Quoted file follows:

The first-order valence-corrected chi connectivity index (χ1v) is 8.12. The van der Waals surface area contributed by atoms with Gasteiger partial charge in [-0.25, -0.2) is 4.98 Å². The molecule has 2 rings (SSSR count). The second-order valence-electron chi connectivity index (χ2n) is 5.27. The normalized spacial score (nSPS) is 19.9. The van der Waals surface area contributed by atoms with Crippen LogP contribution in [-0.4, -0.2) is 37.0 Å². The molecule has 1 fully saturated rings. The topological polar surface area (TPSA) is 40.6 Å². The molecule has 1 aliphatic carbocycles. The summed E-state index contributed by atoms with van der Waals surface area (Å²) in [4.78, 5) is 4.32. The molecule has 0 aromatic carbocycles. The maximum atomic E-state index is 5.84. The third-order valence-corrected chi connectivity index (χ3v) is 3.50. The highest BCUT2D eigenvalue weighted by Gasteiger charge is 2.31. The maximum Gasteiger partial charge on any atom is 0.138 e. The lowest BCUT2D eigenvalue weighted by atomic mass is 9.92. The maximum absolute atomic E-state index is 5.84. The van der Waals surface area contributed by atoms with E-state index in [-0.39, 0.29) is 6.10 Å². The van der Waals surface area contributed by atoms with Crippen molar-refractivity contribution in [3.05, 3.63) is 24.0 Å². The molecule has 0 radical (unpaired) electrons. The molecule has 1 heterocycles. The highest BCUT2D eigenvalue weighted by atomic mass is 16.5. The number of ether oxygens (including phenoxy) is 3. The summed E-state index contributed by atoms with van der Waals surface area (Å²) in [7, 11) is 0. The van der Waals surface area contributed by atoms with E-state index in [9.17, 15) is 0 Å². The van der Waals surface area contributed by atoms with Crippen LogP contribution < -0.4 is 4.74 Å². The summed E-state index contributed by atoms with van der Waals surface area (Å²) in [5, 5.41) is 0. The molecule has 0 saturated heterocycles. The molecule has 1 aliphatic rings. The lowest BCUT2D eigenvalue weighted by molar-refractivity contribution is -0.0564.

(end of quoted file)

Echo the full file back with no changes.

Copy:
The first-order valence-corrected chi connectivity index (χ1v) is 8.12. The van der Waals surface area contributed by atoms with Gasteiger partial charge in [-0.25, -0.2) is 4.98 Å². The molecule has 2 rings (SSSR count). The second-order valence-electron chi connectivity index (χ2n) is 5.27. The normalized spacial score (nSPS) is 19.9. The van der Waals surface area contributed by atoms with Crippen LogP contribution in [-0.4, -0.2) is 37.0 Å². The molecule has 1 fully saturated rings. The topological polar surface area (TPSA) is 40.6 Å². The molecule has 1 aliphatic carbocycles. The summed E-state index contributed by atoms with van der Waals surface area (Å²) in [4.78, 5) is 4.32. The molecule has 0 aromatic carbocycles. The maximum atomic E-state index is 5.84. The third-order valence-corrected chi connectivity index (χ3v) is 3.50. The highest BCUT2D eigenvalue weighted by Gasteiger charge is 2.31. The maximum Gasteiger partial charge on any atom is 0.138 e. The lowest BCUT2D eigenvalue weighted by atomic mass is 9.92. The maximum absolute atomic E-state index is 5.84. The van der Waals surface area contributed by atoms with E-state index in [-0.39, 0.29) is 6.10 Å². The van der Waals surface area contributed by atoms with Crippen molar-refractivity contribution in [3.05, 3.63) is 24.0 Å². The molecule has 0 radical (unpaired) electrons. The molecule has 1 heterocycles. The highest BCUT2D eigenvalue weighted by atomic mass is 16.5. The number of ether oxygens (including phenoxy) is 3. The summed E-state index contributed by atoms with van der Waals surface area (Å²) in [7, 11) is 0. The van der Waals surface area contributed by atoms with E-state index in [9.17, 15) is 0 Å². The van der Waals surface area contributed by atoms with Crippen LogP contribution < -0.4 is 4.74 Å². The summed E-state index contributed by atoms with van der Waals surface area (Å²) in [5, 5.41) is 0. The molecule has 0 saturated heterocycles. The molecule has 1 aliphatic rings. The lowest BCUT2D eigenvalue weighted by molar-refractivity contribution is -0.0564.